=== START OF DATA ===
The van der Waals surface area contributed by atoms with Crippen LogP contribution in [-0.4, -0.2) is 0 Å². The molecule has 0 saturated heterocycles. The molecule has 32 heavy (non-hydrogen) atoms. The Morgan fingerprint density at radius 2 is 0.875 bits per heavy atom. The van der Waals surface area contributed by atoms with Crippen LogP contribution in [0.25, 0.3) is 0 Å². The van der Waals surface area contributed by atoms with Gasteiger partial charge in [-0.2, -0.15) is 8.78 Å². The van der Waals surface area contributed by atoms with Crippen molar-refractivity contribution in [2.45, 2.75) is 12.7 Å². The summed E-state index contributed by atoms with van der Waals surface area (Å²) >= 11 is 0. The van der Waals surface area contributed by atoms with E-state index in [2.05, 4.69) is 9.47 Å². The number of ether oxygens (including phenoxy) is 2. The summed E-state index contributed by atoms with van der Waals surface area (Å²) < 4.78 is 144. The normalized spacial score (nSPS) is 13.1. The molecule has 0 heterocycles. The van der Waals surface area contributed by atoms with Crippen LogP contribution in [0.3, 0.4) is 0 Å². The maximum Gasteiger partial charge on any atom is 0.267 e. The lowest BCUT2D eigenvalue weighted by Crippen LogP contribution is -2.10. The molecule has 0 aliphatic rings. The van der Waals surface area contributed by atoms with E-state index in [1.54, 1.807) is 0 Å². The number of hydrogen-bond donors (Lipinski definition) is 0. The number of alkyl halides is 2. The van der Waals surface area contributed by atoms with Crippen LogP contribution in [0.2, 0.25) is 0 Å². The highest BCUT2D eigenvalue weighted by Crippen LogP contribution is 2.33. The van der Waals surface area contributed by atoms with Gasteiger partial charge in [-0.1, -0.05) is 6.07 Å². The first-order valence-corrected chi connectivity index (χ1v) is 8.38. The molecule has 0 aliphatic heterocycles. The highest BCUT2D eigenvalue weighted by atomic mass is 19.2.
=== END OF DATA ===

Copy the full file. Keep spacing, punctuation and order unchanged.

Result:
The van der Waals surface area contributed by atoms with Crippen LogP contribution in [-0.4, -0.2) is 0 Å². The molecule has 0 saturated heterocycles. The molecule has 32 heavy (non-hydrogen) atoms. The Morgan fingerprint density at radius 2 is 0.875 bits per heavy atom. The van der Waals surface area contributed by atoms with Crippen LogP contribution in [0.25, 0.3) is 0 Å². The van der Waals surface area contributed by atoms with Gasteiger partial charge in [-0.2, -0.15) is 8.78 Å². The van der Waals surface area contributed by atoms with Crippen molar-refractivity contribution in [2.45, 2.75) is 12.7 Å². The summed E-state index contributed by atoms with van der Waals surface area (Å²) >= 11 is 0. The van der Waals surface area contributed by atoms with E-state index in [2.05, 4.69) is 9.47 Å². The number of ether oxygens (including phenoxy) is 2. The summed E-state index contributed by atoms with van der Waals surface area (Å²) < 4.78 is 144. The normalized spacial score (nSPS) is 13.1. The molecule has 0 heterocycles. The van der Waals surface area contributed by atoms with Crippen LogP contribution in [0.3, 0.4) is 0 Å². The maximum Gasteiger partial charge on any atom is 0.267 e. The lowest BCUT2D eigenvalue weighted by Crippen LogP contribution is -2.10. The molecule has 0 aliphatic rings. The van der Waals surface area contributed by atoms with E-state index in [1.54, 1.807) is 0 Å². The number of hydrogen-bond donors (Lipinski definition) is 0. The number of alkyl halides is 2. The van der Waals surface area contributed by atoms with Crippen LogP contribution in [0.2, 0.25) is 0 Å². The highest BCUT2D eigenvalue weighted by Crippen LogP contribution is 2.33. The van der Waals surface area contributed by atoms with Gasteiger partial charge in [-0.1, -0.05) is 6.07 Å². The first-order valence-corrected chi connectivity index (χ1v) is 8.38. The molecule has 0 aliphatic heterocycles. The highest BCUT2D eigenvalue weighted by atomic mass is 19.2.